(InvestigateTV) - Products to keep hands and surfaces germ-free or prevent disease are flying off store shelves in a coronavirus-inspired buying frenzy.
The FTC and FDA are looking for companies selling products with claims for the treatment or cure of coronavirus COVID-19. (Source: Gray Digital Media)
But consumers should beware – attorneys general and federal agencies warn that some companies are trying to cash in on fear.
The Food and Drug Administration and the Federal Trade Commission earlier this month sent warning letters to seven companies that the products they are selling may violate federal laws because of deceptive or scientifically dubious claims they’ve made on package labels.
The companies all sold products they claimed could prevent or treat coronavirus, according to a news release from the agencies. The products included teas, essential oils and colloidal silver.
But there is no approved treatment or drugs for the COVID-19 virus that has caused a global pandemic.
“What we don’t need in this situation are companies preying on consumers by promoting products with fraudulent prevention and treatment claims,” FTC Chairman Joe Simons said in a written statement.
Vivify Holistic Clinic, with an Ontario, Canada, address, was one of the seven companies.
Federal officials said the company set up a website called CoronaVirusDefense.com and was selling products there.
The website has since been shut down, but a search of the internet archive shows that in early March, it was promoting materials that read like scientific studies promoting the values of some fruits and plants.
One was titled “Herbal Treatment for Coronavirus Infections.”
“There had always been multiple disclaimers on the website that we were not making any medical claims about the multi-part protocol, that it is not a cure for any disease, that it does not replace medical treatment," a company spokesman wrote in an email to InvestigateTV.
He also said as soon as his company received the letter from the federal government, company officials “took several steps to comply.”
The company’s Facebook page also has gone dark.
Federal officials also warned Vital Silver about suspect claims made on its Facebook page about the benefits of ionic silver.
The post from the Melbourne, Florida-based company read: “It’s actually widely acknowledged in both science and the medical industry that ionic silver kills coronaviruses. And it’s now known that the Chinese are employing ionic silver in their fight against the spread of coronavirus.”
A Vital Silver spokeswoman said in an email that she was "unaware that my company was violating FDA standards, or that any of the statements could be considered fraudulent." She removed all posts concerning COVID-19 from social media posts and the company's website.
The other companies issued a warning letter are:
- Quinessence Aromatherapy Ltd., based in the United Kingdom, which was selling essential oils and promoting their COVID-19 benefits. It did not return messages for comment.
- N-Ergetics, based in Atoka, Oklahoma, which was selling colloidal silver on its website. The company did not respond to requests for comment.
- HerbalAmy, based in Nampa, Idaho, which offered a range of “coronavirus protocol products." The company did not respond to requests for comment.
- The Jim Bakker Show, based in Blue Eye, Missouri, selling silver-laced products the government said made false claims of COVID-19 treatment and prevention.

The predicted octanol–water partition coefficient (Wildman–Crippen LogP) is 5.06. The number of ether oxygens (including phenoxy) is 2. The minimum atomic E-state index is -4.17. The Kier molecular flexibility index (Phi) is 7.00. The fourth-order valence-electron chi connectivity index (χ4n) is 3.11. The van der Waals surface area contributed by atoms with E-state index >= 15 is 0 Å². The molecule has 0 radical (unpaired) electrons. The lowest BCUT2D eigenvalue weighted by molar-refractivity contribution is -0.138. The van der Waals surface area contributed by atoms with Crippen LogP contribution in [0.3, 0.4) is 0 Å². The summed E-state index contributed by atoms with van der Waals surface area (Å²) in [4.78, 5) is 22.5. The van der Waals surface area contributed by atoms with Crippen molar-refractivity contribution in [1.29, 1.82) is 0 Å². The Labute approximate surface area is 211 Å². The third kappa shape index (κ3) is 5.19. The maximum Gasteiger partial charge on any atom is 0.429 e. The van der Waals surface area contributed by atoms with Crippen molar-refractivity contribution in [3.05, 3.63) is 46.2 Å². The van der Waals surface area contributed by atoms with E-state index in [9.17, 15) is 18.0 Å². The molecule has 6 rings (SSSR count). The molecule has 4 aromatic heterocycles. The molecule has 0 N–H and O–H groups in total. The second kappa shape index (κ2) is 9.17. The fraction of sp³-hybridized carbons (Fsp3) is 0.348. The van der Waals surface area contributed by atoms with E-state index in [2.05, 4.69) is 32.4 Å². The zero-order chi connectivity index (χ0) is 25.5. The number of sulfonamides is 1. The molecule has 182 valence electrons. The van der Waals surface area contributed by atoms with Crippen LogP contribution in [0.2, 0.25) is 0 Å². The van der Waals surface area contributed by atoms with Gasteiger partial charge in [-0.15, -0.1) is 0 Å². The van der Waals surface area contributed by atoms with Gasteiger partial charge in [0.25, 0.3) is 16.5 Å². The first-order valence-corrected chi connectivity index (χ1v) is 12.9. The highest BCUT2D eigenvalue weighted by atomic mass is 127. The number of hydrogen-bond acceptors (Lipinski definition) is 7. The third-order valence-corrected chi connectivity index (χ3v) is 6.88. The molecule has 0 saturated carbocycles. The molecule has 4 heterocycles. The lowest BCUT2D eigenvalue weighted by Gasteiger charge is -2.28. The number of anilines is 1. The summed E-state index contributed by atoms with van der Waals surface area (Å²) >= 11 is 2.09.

- GuruNada LLC, based in Buena Park, California, which was selling essential oil products online to treat the virus. In an emailed response to InvestigateTV, a company spokesman said, “Upon becoming aware of the joint FDA/FTC warning letter posted by the FDA, GuruNanda immediately removed any information related to treatment or prevention of COVID-19 and the coronavirus. GuruNanda, at all times, strives to be compliant with the law and will continue to work with the FDA and the FTC to ensure compliance with the applicable laws and regulations.”
The federal government also is looking at scams related to COVID-19.
In an online post, the FTC mentioned several of the scams it’s seeing, including companies setting up websites to sell bogus products, and using fake emails, texts, and social media posts as a ruse to take consumers’ money and personal information.
Consumer watchdogs say buyers need to be diligent about not falling prey to a scammer.
“They know that the human emotion is to protect our families and protect our neighbors, protect our employees. I'll buy this because somebody said that it worked. Don't get wrapped up in that,” said Barry Moore, president and chief executive officer at the Better Business Bureau of Central Virginia.
“Friends, there’s no cure yet identified. Please don’t take anything. Because it’s not going to cure you. And you can’t take some sort of pill to keep you from getting it. Doesn’t happen at least not yet. The CDC will let us know."
Full Statement from Vivify Holistic:
"There had always been multiple disclaimers on the website that we were not making any medical claims about the multi-part protocol, that it is not a cure for any disease, that it does not replace medical treatment, and to seek your doctor if you are sick. However, at one point there was a quote listed by the creator of the protocol, a well-known author and herbalist in the natural health field, explaining it. As soon as we received the letter we immediately took several steps to comply, including removing his quote any disease references."
Full statement from Vital Silver:
"I was unaware that my company was violating FDA standards, or that any of the statements could be considered fraudulent."
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